By the 1970s, another movement had formed on university campuses, through which the protest against censuses reached a new level of significance: the debate about the role of computers in society. This debate had begun in the late 1960s and was essentially about whether new methods of data storage and processing could lead to a surveillance state. The burning question was who should be allowed to collect, store and evaluate which data for what purposes.
One of the leading figures of this debate was Greek immigrant researcher Spiros Simitis, also known as “Prof. Dr. Privacy”. This legal scientist was one of the first to advocate the protection of personal data. He had enforced the world’s first data protection law in Hessen in 1970. At its core, this law remains the goal of all data protection efforts to this day: whoever collects data must provide a binding definition of the purpose for which that data collection is performed. They must further commit to using the data for its defined purpose only and they must comply with this obligation.
But in the very year in which Simitis celebrated the first data protection law, a group led by former journalist Ulrike Meinhof freed terrorist Andreas Bader from a Berlin prison and fled to Jordan where they received military training. In the following years, the group committed “deliberately lethal actions”, as it was called in terrorist jargon, under the name of Red Army Faction. This completely new threat to the state and its elites required new competences and leaders. In retrospect, it is not surprising that a man called Horst Herold became one of the best-known figures in Germany appearing on television more frequently than the Federal Chancellor in the late 1970s.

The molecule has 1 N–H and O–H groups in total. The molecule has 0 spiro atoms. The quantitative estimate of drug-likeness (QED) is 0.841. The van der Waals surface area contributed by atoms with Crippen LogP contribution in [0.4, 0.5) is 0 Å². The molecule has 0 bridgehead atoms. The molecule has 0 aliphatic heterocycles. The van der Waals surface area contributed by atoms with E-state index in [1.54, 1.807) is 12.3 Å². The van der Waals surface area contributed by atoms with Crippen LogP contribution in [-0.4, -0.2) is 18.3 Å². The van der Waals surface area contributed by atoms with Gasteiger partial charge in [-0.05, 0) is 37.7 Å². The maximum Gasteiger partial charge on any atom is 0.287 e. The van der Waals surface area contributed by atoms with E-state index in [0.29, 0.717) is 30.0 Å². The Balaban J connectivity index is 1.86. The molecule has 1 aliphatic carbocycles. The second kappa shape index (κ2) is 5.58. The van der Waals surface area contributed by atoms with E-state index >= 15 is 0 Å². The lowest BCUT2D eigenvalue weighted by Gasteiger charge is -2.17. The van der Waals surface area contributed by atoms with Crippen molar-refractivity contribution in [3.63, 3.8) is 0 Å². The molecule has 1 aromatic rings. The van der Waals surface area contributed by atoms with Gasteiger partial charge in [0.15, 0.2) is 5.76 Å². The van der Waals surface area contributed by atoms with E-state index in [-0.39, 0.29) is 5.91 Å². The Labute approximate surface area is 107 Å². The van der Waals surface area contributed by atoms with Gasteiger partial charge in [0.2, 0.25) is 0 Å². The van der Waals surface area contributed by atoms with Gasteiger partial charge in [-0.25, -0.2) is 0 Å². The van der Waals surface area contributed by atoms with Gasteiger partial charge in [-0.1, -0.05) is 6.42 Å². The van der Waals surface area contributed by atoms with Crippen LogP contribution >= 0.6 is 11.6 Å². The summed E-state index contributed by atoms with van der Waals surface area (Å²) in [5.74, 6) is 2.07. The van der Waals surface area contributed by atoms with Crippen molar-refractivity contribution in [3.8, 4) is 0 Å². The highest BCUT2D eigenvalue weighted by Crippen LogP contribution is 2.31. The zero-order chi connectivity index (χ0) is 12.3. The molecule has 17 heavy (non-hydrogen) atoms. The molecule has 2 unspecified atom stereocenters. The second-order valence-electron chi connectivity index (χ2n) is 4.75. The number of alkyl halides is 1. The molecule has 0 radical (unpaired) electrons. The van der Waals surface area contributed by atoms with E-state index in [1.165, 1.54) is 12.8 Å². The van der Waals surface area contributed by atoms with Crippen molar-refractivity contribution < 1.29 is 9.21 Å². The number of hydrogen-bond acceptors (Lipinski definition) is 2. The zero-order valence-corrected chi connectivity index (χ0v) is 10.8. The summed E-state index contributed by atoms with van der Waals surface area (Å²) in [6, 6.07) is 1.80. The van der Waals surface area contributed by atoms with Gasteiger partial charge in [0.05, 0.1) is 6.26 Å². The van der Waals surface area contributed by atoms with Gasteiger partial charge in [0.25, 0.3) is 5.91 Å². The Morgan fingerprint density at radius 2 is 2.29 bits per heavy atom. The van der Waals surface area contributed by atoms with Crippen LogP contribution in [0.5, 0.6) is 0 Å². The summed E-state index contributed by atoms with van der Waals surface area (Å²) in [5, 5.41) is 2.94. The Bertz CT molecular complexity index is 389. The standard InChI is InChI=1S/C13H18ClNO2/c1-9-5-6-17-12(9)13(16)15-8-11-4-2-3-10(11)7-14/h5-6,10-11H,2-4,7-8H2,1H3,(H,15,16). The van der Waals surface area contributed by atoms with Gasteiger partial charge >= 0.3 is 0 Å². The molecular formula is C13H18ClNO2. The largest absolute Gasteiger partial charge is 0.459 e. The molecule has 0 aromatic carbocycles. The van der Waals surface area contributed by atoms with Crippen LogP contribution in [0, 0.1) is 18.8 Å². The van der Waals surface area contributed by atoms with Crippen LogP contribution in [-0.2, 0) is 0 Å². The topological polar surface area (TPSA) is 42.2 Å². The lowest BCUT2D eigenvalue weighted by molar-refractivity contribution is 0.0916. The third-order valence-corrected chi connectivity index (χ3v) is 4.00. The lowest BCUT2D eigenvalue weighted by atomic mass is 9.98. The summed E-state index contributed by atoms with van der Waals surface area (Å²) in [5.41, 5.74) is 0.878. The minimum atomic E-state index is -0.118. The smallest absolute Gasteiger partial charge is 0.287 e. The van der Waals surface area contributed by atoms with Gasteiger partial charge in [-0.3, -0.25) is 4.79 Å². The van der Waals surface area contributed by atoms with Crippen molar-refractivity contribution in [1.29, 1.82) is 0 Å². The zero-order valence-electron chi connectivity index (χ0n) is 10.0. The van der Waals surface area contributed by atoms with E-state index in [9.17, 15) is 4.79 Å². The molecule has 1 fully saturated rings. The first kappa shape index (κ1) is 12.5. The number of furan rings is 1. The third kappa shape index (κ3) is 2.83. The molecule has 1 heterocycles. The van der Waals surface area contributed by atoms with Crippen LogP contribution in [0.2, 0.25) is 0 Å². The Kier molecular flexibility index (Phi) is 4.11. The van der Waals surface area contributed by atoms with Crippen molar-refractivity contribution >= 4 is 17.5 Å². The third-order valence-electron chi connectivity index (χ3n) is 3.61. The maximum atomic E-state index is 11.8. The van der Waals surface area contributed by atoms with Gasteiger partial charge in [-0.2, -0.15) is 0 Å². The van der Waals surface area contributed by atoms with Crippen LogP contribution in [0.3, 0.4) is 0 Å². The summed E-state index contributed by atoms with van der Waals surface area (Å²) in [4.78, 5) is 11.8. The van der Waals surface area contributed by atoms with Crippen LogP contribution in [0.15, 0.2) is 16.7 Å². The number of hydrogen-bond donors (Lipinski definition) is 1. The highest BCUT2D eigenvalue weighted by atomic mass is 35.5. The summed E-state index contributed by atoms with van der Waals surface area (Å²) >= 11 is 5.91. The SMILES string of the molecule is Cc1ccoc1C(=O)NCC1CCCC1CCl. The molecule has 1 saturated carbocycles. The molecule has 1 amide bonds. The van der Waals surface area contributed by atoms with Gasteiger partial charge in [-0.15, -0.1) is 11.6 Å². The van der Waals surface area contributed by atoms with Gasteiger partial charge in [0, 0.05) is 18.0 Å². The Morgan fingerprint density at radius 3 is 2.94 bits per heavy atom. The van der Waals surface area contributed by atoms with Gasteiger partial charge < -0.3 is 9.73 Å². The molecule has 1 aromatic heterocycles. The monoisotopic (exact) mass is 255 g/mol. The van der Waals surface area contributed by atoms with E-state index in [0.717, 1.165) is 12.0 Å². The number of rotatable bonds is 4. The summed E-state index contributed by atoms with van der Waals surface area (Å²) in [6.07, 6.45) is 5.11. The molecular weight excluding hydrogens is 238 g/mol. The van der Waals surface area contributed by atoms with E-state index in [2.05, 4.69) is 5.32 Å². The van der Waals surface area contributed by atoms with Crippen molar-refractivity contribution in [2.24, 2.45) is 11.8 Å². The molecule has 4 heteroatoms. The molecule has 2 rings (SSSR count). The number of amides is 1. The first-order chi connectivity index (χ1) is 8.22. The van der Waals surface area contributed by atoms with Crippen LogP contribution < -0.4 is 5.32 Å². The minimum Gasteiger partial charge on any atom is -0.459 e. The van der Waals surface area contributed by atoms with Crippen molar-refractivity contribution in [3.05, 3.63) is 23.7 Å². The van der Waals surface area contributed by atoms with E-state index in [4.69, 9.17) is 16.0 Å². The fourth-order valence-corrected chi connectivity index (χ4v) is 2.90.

Herold was a former front-line soldier who grew up among communists in Nuremberg. Throughout his life, he remained sympathetic towards leftist political positions. At the same time, he had a keen interest in technology and an exceptional aptitude for systematically strategic thinking. As Chief of the Criminal Investigation Department of his home town, he was one of the first to recognise the potential of Big Data in terms of investigative success and crime prevention through computer technology.
An algorithm against terrorism?